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Gardening – Spring

Gardening – Spring
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I wouldn’t say that the Winter has been particularly bad, looking back on my gardening diary we had 7ft snow drifts in 2014 in South Derbyshire but I do think it has been a long one. For the first time in 20 years we had snow early in December so after stop – start with the Gardening we are now getting some clearer, warmer days. This month sees the start of  the “grow your own” season, again with many new varieties of vegetables. I can’t wait to start on my own allotment and I’ve already planted my potatoes and onion sets – but I also had great success with carrots so I’m going to try the heritage varieties.

I sprayed less insecticide last year because of the companion planting I used (blackpepper mint and basil) to keep away greenfly and whitefly. Also another tip, using white alyssum (the summer bedding plant) planted in containers near plants or vegetables, thrips are attracted to the alyssum and not your plants or veg. Once the alyssum are swamped with thrips simply dispose of them in the green waste wheely bin.Look out for the N.G.S Open Garden booklets.

The reason I love the open garden scheme is because these are “real” gardens that easily relate to our own gardens. So pick up a yellow booklet for dates and locations from any good plant nursery or garden centre and also look out for the yellow posters – the open gardens are a great source of inspiration.

Allotment or Vegetable Patch:

  • Still a good time to sow green manure
  • Buy vegetable plug plants (approx Easter weekend onwards)
  • Fertilise spring cabbage with a high nitrogen feed
  • Plant new asparagus “crowns”
  • Potatoes, shallots and onion sets should still be available to buy
  • Feed fruit trees and bushes with sulphate of potash
  • Crops to sow directly outside or under cloches are peas, mange tout, mixed salad leaves, radish, cauliflower, turnip, lettuce, carrots, beetroot, cabbage, Brussels, broad beans, leeks, rocket, Swiss chard and spinach.
  • Also sow in your vegetable plot tagetes and poached egg plant to attract beneficial insects.

In the Greenhouse:

  • Protect any seedling from cold
  • Water any seedling trays or pots with copper fungicide to help prevent damping off disease.
  • Remember to increase ventilation on warm days
  • If too hot, put up shading to protect plants
  • Buy plug plants to grow on for pots, bedding displays and baskets.
  • Sow French and runner beans in pots.
  • Sow melons, cucumbers, marrows and courgettes in a heated propagator
  • Check plants regularly for signs of pests or disease
  • Plant tomatoes in grow bags or large pots.

General Garden Maintenance:

  • Repair or sow new lawns with grass seed.
  • Apply moss killer to lawns – or sulphate of iron which is the active ingredient in moss killers.
  • Rake out any dead grass from lawns.
  • Start to feed the lawn with a suitable lawn fertiliser.
  • Prune out any green shoots (reversion) off any variegated shrubs.
  • Check that stakes are not rubbing against trees or tree ties are not too tight.
  • Cut away any “suckers” growing around the base of trees and shrubs.
  • Last month’s top shrubs forsythia and ribes (flowering currants) prune back after flowers have finished.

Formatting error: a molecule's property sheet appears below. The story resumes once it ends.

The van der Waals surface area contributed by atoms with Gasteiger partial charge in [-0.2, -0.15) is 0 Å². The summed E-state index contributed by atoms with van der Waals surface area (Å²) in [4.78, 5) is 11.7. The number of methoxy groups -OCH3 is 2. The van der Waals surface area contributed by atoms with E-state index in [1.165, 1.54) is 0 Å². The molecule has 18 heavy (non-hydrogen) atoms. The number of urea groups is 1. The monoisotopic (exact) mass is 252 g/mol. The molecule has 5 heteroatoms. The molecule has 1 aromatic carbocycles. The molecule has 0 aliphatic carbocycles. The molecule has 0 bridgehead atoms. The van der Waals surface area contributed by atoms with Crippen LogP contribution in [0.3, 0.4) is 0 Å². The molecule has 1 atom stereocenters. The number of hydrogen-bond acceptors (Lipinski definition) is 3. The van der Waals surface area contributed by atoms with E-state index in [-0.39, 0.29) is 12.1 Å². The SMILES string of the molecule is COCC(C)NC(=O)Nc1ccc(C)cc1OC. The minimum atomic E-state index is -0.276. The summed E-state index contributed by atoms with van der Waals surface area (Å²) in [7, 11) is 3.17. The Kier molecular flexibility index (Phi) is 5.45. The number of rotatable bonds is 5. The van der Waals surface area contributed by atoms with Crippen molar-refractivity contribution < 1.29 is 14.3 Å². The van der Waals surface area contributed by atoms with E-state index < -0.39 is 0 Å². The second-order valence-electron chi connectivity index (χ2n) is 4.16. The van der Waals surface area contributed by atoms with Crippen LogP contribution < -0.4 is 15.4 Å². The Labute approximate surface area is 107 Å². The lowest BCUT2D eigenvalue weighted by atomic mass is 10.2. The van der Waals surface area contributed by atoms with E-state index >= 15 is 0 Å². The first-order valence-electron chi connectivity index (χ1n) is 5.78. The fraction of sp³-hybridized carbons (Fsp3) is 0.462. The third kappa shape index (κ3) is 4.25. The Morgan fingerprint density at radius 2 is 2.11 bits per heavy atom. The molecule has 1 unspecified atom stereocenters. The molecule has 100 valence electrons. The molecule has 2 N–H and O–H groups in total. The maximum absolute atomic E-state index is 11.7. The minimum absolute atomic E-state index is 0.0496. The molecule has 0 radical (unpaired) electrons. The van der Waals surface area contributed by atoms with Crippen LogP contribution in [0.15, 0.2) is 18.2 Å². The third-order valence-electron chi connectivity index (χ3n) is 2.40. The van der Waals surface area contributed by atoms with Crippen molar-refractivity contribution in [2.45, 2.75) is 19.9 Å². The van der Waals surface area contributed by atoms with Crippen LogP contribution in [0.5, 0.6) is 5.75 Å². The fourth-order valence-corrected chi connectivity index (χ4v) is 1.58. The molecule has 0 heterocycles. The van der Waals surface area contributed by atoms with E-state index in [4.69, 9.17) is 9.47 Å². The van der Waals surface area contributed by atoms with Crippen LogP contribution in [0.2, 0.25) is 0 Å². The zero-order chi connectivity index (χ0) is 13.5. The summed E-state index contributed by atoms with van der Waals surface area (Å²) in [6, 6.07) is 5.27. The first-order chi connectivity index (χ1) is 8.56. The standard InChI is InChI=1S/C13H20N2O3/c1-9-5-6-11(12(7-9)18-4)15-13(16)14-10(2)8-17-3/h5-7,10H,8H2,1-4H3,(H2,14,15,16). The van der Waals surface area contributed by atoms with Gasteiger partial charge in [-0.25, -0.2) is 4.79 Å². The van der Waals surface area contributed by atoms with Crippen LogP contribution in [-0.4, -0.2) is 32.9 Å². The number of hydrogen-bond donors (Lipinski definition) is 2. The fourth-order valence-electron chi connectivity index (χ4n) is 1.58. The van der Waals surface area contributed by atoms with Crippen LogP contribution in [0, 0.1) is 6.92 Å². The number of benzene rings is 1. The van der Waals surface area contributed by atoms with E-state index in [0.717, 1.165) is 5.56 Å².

• Sprinkle a handful of sulphate of potash around tulips to improve flowering
  • Sow sweet peas outside around the base of cane supports, obelisks or even try a hanging basket for them to trail down.
  • Give camelias, rhododendrons, azaleas and pieris a good handful of ericaceous (acidic) fertiliser.
  • Now is the ideal time to start to spray roses as a preventive for mildew, rust and blackspot.
  • Keep topiary in check by giving a light clip now.

Look out for new varieties of trees and shrubs this month but here are some that are old favourites.

Japanese Maples: My most favourite of all shrubs, these stunning shrubs / trees are ideal in containers and make a great feature plant in the garden. The choice of varieties is vast, with red or green, finely cut or palmate leaf. Pick a variety like Acer Palmatum Sango Kaku and you also get colourful stems in winter. Acers like a moist but well drained, neutral to acid soil in a non exposed windy position. Despite what you read in some books,  Acers with sensible care are easy to grow. My personal favourites are … Acer Palmatum `Sango Kaku` (coloured stems) , Acer Palmatum `Bloodgood` (the best upright red leaf maple) Acer Palmatum Dissectum `Greenlace` (very finely cut, green leaf maple), Acer Palmatum Dissectum `Garnet` (very finely cut, red leaf maple) and Acer Shirasawanum `Aureum` (bright yellow leafed maple).

Spiraea x cinerea `Grefsheim`: or “bridal wreath” currently mine at home is full of flower bud so this will look fantastic at this time of year, long flower racemes of pure white hang down almost weeping. Very easy to grow it likes most soils in full sun to part shade. I wouldn’t recommend this for a pot but planted in a border or a informal hedge makes a good feature. The R.H.S has given this plant the Award of Garden Merit.

Cercis chinensis `Avondale`: Might be a bit hard to find this one but worth hunting it out. This is a beautiful species which is native to China, Cercis chinensis ‘Avondale’ has bare stems which are studded with pretty, rich purple-pink flowers in late April or early May before the foliage emerges. This variety is grown mainly for it’s striking flowers but there is also Cercis canadensis `Forest Pansy`which has beautiful deep plum red leaves and new this year Cercis canadensis `Hearts of Gold` which has large bright yellow leaves.

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